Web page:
Fox Classic Car Collection

The Fox Classic Car Collection contains over 50 of the world’s most rare and prestigious vehicles.  Collected over a 30-year period by trucking businessman Lindsay Fox it contains vehicles previously owned by Ringo Starr, Bing Crosby and Bob Jane to name a few.

The collection is guaranteed to capture everybody’s imagination, with prominent examples of Bentley, Ferrari, Jaguar, Porsche, Rolls Royce and one of the largest Mercedes-Benz car collections in the southern hemisphere. The collection has them all with vehicles steeped in history, one off prototypes and cars that dreams are made of.


Tuesdays          10am – 2pm

Wednesdays     10am – 2pm
Saturdays          10am – 1pm

Special Opening:

Monday 27 March    10am – 2pm


Easter Saturday: 15 April 2017

Tuesday 25 April 2017

Melbourne Cup: 
Tuesday 7 November 2017

Openings commence:

Tuesday 31 January 2017

Last open day:

Wednesday 30 November 2016


Mr Lindsay Fox AC

Lindsay Edward Fox AC (born 19 April 1937) is an Australian businessman. He is best known as the founder and chairman of his family-owned trucking and logistics company, Linfox.

Lindsay Fox was brought up in the Melbourne suburb of Prahran in a working class family. He was educated at Melbourne High School, but was asked to leave during Year 10, at age 16, due to his lack of academic interest. He started working as a truck driver and was able to use this as a springboard to found Linfox, a logistics company that has about 18,000 employees. He has since visited Melbourne High School on numerous formal occasions.  He is known for his tremendous work ethic, raw business savvy and philanthropic generosity.

Fox advised the Federal and Victorian governments on youth suicide and is on the board of the National Advisory Council on Suicide Prevention. In 1992 he was named "Victorian Father of the Year". He was was appointed an Officer of the Order of Australia in the Australia Day Honours of 1992, in recognition of service to the transport industry and to the community. In 2001, he was awarded the Centenary Medal. In the Australia Day Honours of 2008, he was advanced to Companion of the Order of Australia (AC), in recognition of his continued service to the transport and logistics industries, to business through the development and promotion of youth traineeships, and to the community through a range of philanthropic endeavours.

For many of his earlier years Lindsay Fox played Australian rules football with moderate success, and he continues his involvement with the sport. Recruited from the St Kilda Football Club's thirds side (which he captained), Fox was sent to Golden Point Football Club in the Ballarat Football League before he returned to make his Victorian Football League debut in 1960. Fox did not think much of his footballing abilities, but as a ruckman he went on to play 20 games (for 3 goals) between 1959 and 1961. Following his stint in the VFL, he went to the VFA, playing firstly for Moorabbin, where he won a premiership, and then for Brighton-Caulfield, where he moved after Moorabbin's expulsion from the Association. He later returned in an administrative role, becoming the president of the Saints in 1979.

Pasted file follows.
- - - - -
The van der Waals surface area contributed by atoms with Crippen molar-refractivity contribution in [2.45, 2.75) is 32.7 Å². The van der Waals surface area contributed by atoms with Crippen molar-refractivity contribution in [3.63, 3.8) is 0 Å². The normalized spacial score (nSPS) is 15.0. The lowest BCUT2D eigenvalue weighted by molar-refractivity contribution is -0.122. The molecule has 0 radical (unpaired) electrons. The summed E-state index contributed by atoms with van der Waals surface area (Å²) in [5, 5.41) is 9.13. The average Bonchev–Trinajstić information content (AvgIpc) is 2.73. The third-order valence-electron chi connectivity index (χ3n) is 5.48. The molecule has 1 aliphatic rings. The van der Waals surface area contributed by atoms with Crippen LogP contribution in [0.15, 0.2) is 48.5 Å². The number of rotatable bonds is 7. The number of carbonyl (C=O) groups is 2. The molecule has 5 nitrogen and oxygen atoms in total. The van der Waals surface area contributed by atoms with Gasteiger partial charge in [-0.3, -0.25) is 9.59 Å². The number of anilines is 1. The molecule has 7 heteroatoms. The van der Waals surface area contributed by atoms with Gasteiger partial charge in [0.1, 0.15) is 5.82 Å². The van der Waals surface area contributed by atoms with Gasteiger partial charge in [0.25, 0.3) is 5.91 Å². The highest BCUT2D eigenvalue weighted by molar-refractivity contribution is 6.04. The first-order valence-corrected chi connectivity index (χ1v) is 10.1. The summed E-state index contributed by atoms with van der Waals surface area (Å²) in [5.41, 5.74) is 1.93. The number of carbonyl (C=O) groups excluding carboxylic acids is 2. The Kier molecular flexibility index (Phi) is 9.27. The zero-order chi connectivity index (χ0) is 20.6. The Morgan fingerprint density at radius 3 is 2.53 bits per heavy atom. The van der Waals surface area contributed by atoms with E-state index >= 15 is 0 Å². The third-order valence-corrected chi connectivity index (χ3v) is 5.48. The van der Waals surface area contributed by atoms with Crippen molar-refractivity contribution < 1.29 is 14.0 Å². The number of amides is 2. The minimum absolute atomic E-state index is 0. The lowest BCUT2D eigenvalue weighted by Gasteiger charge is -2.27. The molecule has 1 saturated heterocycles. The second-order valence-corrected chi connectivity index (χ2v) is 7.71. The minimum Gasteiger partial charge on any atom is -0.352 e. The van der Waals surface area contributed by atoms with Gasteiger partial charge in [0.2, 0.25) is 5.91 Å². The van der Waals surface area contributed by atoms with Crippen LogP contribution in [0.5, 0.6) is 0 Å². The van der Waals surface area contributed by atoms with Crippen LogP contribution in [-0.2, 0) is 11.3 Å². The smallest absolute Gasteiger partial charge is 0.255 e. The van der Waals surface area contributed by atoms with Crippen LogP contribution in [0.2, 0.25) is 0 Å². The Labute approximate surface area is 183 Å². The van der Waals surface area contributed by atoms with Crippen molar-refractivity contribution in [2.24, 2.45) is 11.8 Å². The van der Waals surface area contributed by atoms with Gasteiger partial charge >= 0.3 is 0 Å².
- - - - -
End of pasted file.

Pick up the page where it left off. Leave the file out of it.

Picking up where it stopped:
Lindsay Fox has a passion for classic vehicles and has been collecting for a number of years. These are on display for the public to view and enjoy, located in the Queen’s Warehouse in the Melbourne Docklands precinct. The collection is renown within Australia and overseas.

When  asked by George Negus how he describes himself politically, Fox replied: "I guess, Labor think I'm Liberal, Liberal think I'm Labor, the Catholics think I'm Protestant, the Protestants think I'm Catholic. The local rabbi delivers me matse. So I guess, bottom line, I'm an Australian".


Entry Fees:

$12 adult

$10 concession

$5 children 12 years and under

Entry fees support charities

Please note cost for children
during school visits is $10

No charge for preschool children


Free parking available on site for

duration of your visit.

Guided group tours of 20+ people by appointment only, please contact us

on 03 9620 4086.


The Queens Warehouse

The Queen's Warehouse is also of  historical significance as the place where, in 1913, the first Australian bank notes and in 1912-13, the first Australian bank notes and first series of the Commonwealth "Kangaroo and Map" stamp series were printed in this building.